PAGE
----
Given the current hiatus (that has now lasted nearly 20 years), the author no longer believes that there will be a significant renaissance of WTE facility construction, and has developed some fact checks to see whether or not such hiatus is more permanent than temporary. Table 5 presents a summary juxtaposition of WTE industry conventional wisdom versus the fact check.
The Garbage Crisis Myth
It appears that a significant number of current solid waste professionals believe that one of the main drivers for the development of the existing WTE facilities was a garbage crisis. The author’s observations during that time period hold that there never was a garbage crisis, except in the solid waste trade press, newspaper headlines, and TV news programs. The following paragraphs explain why there was never a real garbage crisis and why myths arose about garbage crises due to misuse of certain projections and the occurrence of certain events.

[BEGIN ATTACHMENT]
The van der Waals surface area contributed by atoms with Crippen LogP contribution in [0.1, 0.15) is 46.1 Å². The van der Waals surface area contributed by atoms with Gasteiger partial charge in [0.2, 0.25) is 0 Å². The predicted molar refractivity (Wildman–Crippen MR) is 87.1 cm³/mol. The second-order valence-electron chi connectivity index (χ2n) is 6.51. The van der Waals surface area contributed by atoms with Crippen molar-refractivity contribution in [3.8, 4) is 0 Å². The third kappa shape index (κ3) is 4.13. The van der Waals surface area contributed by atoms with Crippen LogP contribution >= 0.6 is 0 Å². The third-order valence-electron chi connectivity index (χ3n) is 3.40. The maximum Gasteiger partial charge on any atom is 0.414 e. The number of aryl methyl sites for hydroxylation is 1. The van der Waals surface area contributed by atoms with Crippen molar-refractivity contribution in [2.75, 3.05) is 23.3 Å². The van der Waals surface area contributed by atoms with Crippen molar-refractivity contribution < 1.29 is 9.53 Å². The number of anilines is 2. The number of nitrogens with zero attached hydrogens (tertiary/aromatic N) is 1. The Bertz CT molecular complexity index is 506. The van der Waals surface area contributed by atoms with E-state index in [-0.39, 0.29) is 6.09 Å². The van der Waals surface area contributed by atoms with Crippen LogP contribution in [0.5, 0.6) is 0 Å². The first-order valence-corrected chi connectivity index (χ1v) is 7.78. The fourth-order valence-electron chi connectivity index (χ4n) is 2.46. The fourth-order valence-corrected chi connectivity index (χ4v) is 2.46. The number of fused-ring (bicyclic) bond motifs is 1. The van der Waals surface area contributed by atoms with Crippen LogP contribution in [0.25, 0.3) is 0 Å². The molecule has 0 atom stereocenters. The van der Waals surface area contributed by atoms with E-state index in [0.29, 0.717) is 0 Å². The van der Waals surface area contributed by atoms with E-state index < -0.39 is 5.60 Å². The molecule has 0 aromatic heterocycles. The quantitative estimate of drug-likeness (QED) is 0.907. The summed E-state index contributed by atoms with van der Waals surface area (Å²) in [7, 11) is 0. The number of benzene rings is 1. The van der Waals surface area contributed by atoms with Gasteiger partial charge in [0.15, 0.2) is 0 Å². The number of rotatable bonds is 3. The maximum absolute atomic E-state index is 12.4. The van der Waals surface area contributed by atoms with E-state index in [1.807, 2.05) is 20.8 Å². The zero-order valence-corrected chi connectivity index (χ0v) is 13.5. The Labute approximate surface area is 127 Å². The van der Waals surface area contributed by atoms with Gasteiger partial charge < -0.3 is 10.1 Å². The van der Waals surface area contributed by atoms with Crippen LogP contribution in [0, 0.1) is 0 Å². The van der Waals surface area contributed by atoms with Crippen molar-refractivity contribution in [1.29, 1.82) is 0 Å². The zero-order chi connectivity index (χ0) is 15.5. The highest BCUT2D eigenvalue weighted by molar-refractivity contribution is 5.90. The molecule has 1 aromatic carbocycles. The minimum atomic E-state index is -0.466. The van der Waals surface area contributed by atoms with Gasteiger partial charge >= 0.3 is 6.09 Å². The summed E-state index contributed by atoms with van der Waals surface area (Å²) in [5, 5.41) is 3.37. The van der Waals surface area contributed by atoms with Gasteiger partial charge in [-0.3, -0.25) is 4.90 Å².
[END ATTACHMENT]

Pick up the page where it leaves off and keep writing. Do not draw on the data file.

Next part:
In the 1970s and 1980s, many states published projections on how many years of landfill capacity remained within their state, and many showed that they would run out of disposal capacity in five to 10 years (sometimes as short as three years). However, that assumed only the existing permitted disposal capacity and did not take into account expansions of existing landfills and development of new landfills. The solid waste industry trade press, general newspapers, and TV news occasionally used these projections to create such dramatic headlines as “Garbage Crisis”. It never occurred, however, since expansions were applied for and permitted and new landfills were located, permitted, and opened before the existing capacity was anywhere near being exhausted.